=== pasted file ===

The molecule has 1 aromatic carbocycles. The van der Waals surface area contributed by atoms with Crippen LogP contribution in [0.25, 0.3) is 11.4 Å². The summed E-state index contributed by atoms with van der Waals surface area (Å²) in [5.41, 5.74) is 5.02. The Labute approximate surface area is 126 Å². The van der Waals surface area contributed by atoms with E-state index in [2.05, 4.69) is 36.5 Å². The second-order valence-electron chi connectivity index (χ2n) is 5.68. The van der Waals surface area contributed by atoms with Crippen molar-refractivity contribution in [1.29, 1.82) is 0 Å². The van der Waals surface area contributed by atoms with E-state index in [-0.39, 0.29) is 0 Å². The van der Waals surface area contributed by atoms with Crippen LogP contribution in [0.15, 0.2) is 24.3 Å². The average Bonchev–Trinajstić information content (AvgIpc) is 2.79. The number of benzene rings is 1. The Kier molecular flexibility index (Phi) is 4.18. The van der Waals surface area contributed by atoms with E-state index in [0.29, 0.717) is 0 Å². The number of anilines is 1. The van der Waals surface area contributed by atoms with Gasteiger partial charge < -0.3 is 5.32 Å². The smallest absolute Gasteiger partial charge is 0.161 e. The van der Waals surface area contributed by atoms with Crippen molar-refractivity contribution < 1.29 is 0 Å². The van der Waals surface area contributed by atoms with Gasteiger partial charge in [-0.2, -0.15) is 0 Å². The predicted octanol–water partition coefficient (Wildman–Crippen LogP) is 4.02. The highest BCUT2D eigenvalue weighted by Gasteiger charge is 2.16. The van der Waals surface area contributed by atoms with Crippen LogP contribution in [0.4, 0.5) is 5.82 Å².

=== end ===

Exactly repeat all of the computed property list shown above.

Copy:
The molecule has 1 aromatic carbocycles. The van der Waals surface area contributed by atoms with Crippen LogP contribution in [0.25, 0.3) is 11.4 Å². The summed E-state index contributed by atoms with van der Waals surface area (Å²) in [5.41, 5.74) is 5.02. The Labute approximate surface area is 126 Å². The van der Waals surface area contributed by atoms with E-state index in [2.05, 4.69) is 36.5 Å². The second-order valence-electron chi connectivity index (χ2n) is 5.68. The van der Waals surface area contributed by atoms with Crippen molar-refractivity contribution in [1.29, 1.82) is 0 Å². The van der Waals surface area contributed by atoms with E-state index in [-0.39, 0.29) is 0 Å². The van der Waals surface area contributed by atoms with Crippen LogP contribution in [0.15, 0.2) is 24.3 Å². The average Bonchev–Trinajstić information content (AvgIpc) is 2.79. The number of benzene rings is 1. The Kier molecular flexibility index (Phi) is 4.18. The van der Waals surface area contributed by atoms with E-state index in [0.29, 0.717) is 0 Å². The number of anilines is 1. The van der Waals surface area contributed by atoms with Gasteiger partial charge < -0.3 is 5.32 Å². The smallest absolute Gasteiger partial charge is 0.161 e. The van der Waals surface area contributed by atoms with Crippen molar-refractivity contribution < 1.29 is 0 Å². The van der Waals surface area contributed by atoms with Gasteiger partial charge in [-0.2, -0.15) is 0 Å². The predicted octanol–water partition coefficient (Wildman–Crippen LogP) is 4.02. The highest BCUT2D eigenvalue weighted by Gasteiger charge is 2.16. The van der Waals surface area contributed by atoms with Crippen LogP contribution in [0.4, 0.5) is 5.82 Å².